7 November 2021

Luc Moullet's Empire de Médor (1986)

(In September of this year, 2021, the Cinémathèque française showed a number of films by the almost forgotten Luc Moullet, who at the age of eighty-four is still very much alive. When the daily paper Libération interviewed him, living on the fifth floor of a block of flats, he said he's horrified of lifts, and measures the state of a visitor's health by counting the minutes between their initial intercom ring and the time they arrive at his door. In another article in the same paper, Moullet says "I'm not a very normal person. I always live a little at the side of reality". (My translation, and I shall continue to include this paragraph in any further posts on Mouillet as they are not only an introduction to his work, but also (surely) strong indications of an Asperger element.))

In 1972 Luc Moullet was the producer of a short by Jean-Pierre Letellier called Le Cabot, which involved the killing of a dog for the sake of the film. It was banned for two years, angering Moullet who considered the French love of dogs as on the same level as Indians' love of cows. Fourteen years later he got his revenge by making Empire de Médor, a wild attack on dog worship.

The film begins in Asnières-sur-Seine, where in 1899 the author Georges Harmois and the feminist journalist Marguerite Durand established a business, a Cimetière pour chiens et chats, which now contains, among many others, the remains of Rintintin and Clément, Michel Houellebecq's dog.* Moullet being an absurdist, his sensibilities obviously don't stretch to the absurdity of treating animals as inferior beings, which is evidently a serious error on his part, but future generations are now fortunately learning from the errors of the past and have moved on. The fact that, as the narrator states either correctly or in error, the amount of money the French spend on dogs is the same as the Gross National Product of Senegal is entirely irrelevant: almost anything can be proved by juggling with figures, and comparing one country with another in such a way is meaningless.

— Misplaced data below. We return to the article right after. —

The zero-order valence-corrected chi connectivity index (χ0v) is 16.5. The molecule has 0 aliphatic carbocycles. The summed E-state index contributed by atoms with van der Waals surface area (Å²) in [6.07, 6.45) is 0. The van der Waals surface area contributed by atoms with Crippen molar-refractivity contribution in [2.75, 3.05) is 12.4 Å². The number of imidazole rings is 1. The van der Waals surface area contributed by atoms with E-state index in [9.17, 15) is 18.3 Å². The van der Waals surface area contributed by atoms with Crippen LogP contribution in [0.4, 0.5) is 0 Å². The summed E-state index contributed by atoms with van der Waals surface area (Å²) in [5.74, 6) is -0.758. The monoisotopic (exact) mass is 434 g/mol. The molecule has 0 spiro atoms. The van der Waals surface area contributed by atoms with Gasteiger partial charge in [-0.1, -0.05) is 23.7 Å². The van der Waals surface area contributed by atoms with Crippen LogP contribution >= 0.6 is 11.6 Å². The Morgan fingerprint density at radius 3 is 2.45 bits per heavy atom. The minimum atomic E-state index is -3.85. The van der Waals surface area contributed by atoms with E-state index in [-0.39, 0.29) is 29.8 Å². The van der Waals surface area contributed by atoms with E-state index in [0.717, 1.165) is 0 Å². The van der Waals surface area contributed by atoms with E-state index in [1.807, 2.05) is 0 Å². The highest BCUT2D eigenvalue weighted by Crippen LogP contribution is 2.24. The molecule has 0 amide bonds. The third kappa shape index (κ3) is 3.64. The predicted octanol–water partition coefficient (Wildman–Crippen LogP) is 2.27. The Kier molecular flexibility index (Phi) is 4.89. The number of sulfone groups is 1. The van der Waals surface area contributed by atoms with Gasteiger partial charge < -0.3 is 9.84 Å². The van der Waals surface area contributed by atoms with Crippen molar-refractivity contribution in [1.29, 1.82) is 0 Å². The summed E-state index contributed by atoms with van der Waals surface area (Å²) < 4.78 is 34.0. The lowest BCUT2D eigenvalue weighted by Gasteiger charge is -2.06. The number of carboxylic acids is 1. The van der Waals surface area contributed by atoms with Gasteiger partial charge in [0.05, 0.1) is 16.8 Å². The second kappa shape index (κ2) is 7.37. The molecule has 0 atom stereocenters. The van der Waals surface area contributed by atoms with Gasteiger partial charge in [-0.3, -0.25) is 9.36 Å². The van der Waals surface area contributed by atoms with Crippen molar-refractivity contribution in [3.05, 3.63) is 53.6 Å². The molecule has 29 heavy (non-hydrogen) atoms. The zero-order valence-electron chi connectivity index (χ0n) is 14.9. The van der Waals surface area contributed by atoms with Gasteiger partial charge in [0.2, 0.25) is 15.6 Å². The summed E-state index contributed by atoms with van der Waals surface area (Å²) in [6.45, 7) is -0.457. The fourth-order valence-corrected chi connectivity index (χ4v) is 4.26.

However, Moullet makes some valid points, such as the useless and wasteful spending on the grooming and beautifying of dogs, the exhibitions, etc, although I'm pretty certain the dogshit machines have now completely disappeared in favour of poop scooping. But this revenge documentary is dangerously flawed: we can hardly expect a balanced argument under the circumstances, but dogs are not only invaluable as substitutes for human partners (and how many humans are anything like as faithful?), they are invaluable to such incapacitated people as the blind, and their superhuman powers are also invaluable to police forces. In his lust for revenge, above all in his lust to sacrifice a dog for a film, a highly developed creature for the sake of art, Moullet lost the plot. Which is a huge pity as he's a great film director.

*The narrator says that this is the only paying cemetery, which is untrue: possibly things were different in 1986, but at the time of writing the private cemetery of Picpus charges too.

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